Frictionless: A Poem

These days, the blue of the sky
is a lover’s hand on my thigh,
the sun, a blazing torch in my hand
as I sprint into the next moment.
These days,
hallelujahs settle like dew on my tongue
even before I wake up.
There is a bass rhythm in my footsteps.
I tug on my smile from the bedside table,
tap my feet to the melody of my heartbeats
and dance to the music of the birds
in my chest chirping merrily.

I swear some god has sneaked
in while I slept and greased
the engine of my spirit.

I’m terrified.

I fear I’d wake up and find my feet stuck in the mud again, the birds gone, the sky back to its murky colour, I’m terrified I shall turn my back and at once, the gloom will converge upon me, like a lover back from a long trip, I swear these days, I can’t breathe for fear my breath will be taken away, I have these dreams—

I have these dreams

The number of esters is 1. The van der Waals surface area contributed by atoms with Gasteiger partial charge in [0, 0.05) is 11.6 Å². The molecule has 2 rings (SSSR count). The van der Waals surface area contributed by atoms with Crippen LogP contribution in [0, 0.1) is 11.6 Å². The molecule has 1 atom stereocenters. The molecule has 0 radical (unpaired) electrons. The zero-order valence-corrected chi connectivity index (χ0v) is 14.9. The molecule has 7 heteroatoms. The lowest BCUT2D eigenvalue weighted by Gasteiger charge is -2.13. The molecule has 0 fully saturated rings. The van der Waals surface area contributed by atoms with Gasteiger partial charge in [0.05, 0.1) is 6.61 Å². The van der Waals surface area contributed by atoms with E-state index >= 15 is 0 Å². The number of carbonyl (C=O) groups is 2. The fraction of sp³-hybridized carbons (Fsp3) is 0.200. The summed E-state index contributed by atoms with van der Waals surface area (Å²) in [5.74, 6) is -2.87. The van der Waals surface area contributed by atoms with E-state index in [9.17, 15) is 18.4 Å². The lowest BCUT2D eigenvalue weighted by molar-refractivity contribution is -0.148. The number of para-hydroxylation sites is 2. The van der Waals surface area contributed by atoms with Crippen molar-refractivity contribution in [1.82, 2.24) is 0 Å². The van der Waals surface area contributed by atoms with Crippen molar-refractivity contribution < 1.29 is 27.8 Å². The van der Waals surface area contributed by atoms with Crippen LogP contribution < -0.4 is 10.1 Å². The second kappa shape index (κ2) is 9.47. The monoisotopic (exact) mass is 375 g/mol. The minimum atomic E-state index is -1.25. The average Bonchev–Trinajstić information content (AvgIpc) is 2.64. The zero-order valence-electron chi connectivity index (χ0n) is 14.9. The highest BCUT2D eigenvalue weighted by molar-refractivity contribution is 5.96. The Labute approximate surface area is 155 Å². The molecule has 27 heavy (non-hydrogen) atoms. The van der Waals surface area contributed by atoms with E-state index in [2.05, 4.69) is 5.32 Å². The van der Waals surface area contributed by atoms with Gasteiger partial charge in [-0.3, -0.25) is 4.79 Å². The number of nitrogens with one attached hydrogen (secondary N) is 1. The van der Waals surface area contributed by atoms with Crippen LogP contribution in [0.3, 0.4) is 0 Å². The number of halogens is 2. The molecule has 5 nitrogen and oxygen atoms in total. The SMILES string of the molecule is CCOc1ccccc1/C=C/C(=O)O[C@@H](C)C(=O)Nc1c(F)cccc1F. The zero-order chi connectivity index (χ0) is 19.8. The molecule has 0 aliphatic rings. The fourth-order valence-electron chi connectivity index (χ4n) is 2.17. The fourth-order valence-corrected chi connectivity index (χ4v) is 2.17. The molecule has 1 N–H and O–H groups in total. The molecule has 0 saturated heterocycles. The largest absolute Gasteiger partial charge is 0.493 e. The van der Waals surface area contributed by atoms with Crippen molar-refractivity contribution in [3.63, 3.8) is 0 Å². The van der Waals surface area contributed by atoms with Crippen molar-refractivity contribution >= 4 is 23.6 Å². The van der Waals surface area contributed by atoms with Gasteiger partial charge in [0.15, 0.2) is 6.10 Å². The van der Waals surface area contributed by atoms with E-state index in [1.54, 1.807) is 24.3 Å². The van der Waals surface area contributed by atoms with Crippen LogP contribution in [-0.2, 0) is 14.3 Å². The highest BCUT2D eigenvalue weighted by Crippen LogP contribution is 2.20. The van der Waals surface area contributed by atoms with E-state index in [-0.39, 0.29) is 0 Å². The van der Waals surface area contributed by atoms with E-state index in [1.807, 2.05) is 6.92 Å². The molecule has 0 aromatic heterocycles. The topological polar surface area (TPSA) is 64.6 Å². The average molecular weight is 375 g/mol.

where I have to thump my throat on the back,
force it to suck in some air.
In them,
I go back to spending hours
watching the beams of sunlight
break across
the glass of the kitchen table,
bouncing around this
bubble I’m stuck in.
I trace the veins on my wrists again,
reaching for answers, asking
to see through the brick wall.
I curse you, god,
for this phobia of friction. Lord,

I’m sick to my stomach of the wondering,
the constant look to the back of my shoulder,
the fear of what lurks beyond the light,
the when? when? when?

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